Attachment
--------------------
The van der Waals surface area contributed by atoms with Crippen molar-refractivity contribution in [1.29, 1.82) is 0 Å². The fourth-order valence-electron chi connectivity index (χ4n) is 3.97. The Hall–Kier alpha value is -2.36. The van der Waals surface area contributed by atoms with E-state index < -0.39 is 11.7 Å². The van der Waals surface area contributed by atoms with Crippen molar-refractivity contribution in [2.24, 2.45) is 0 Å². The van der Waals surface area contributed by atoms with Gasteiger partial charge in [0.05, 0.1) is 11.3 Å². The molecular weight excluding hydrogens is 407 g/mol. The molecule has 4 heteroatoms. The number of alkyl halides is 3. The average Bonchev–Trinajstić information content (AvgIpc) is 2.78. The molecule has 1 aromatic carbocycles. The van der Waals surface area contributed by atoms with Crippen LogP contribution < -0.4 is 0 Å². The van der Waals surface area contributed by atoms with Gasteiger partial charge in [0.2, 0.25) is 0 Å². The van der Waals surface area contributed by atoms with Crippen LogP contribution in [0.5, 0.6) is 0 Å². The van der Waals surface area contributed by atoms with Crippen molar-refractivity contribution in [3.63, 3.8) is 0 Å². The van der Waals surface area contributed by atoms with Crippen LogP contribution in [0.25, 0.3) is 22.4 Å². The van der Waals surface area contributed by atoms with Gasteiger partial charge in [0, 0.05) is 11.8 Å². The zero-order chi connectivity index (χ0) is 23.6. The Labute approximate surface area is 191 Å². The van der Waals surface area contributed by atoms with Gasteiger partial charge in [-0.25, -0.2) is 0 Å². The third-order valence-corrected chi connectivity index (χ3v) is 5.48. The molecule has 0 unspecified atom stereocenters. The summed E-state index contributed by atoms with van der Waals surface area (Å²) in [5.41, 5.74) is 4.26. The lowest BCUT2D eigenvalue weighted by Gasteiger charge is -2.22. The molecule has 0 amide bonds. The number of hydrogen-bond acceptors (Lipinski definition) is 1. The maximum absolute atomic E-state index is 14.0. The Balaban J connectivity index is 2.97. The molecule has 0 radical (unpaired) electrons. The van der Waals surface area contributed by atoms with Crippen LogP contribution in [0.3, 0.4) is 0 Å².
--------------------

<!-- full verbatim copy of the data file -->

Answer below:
The van der Waals surface area contributed by atoms with Crippen molar-refractivity contribution in [1.29, 1.82) is 0 Å². The fourth-order valence-electron chi connectivity index (χ4n) is 3.97. The Hall–Kier alpha value is -2.36. The van der Waals surface area contributed by atoms with E-state index < -0.39 is 11.7 Å². The van der Waals surface area contributed by atoms with Crippen molar-refractivity contribution in [2.24, 2.45) is 0 Å². The van der Waals surface area contributed by atoms with Gasteiger partial charge in [0.05, 0.1) is 11.3 Å². The molecular weight excluding hydrogens is 407 g/mol. The molecule has 4 heteroatoms. The number of alkyl halides is 3. The average Bonchev–Trinajstić information content (AvgIpc) is 2.78. The molecule has 1 aromatic carbocycles. The van der Waals surface area contributed by atoms with Crippen LogP contribution < -0.4 is 0 Å². The van der Waals surface area contributed by atoms with Gasteiger partial charge in [0.2, 0.25) is 0 Å². The van der Waals surface area contributed by atoms with Crippen LogP contribution in [0.5, 0.6) is 0 Å². The van der Waals surface area contributed by atoms with Crippen molar-refractivity contribution in [3.63, 3.8) is 0 Å². The van der Waals surface area contributed by atoms with Crippen LogP contribution in [0.25, 0.3) is 22.4 Å². The van der Waals surface area contributed by atoms with Gasteiger partial charge in [0, 0.05) is 11.8 Å². The zero-order chi connectivity index (χ0) is 23.6. The Labute approximate surface area is 191 Å². The van der Waals surface area contributed by atoms with Gasteiger partial charge in [-0.25, -0.2) is 0 Å². The third-order valence-corrected chi connectivity index (χ3v) is 5.48. The molecule has 0 unspecified atom stereocenters. The summed E-state index contributed by atoms with van der Waals surface area (Å²) in [5.41, 5.74) is 4.26. The lowest BCUT2D eigenvalue weighted by Gasteiger charge is -2.22. The molecule has 0 amide bonds. The number of hydrogen-bond acceptors (Lipinski definition) is 1. The maximum absolute atomic E-state index is 14.0. The Balaban J connectivity index is 2.97. The molecule has 0 radical (unpaired) electrons. The van der Waals surface area contributed by atoms with Crippen LogP contribution in [0.3, 0.4) is 0 Å².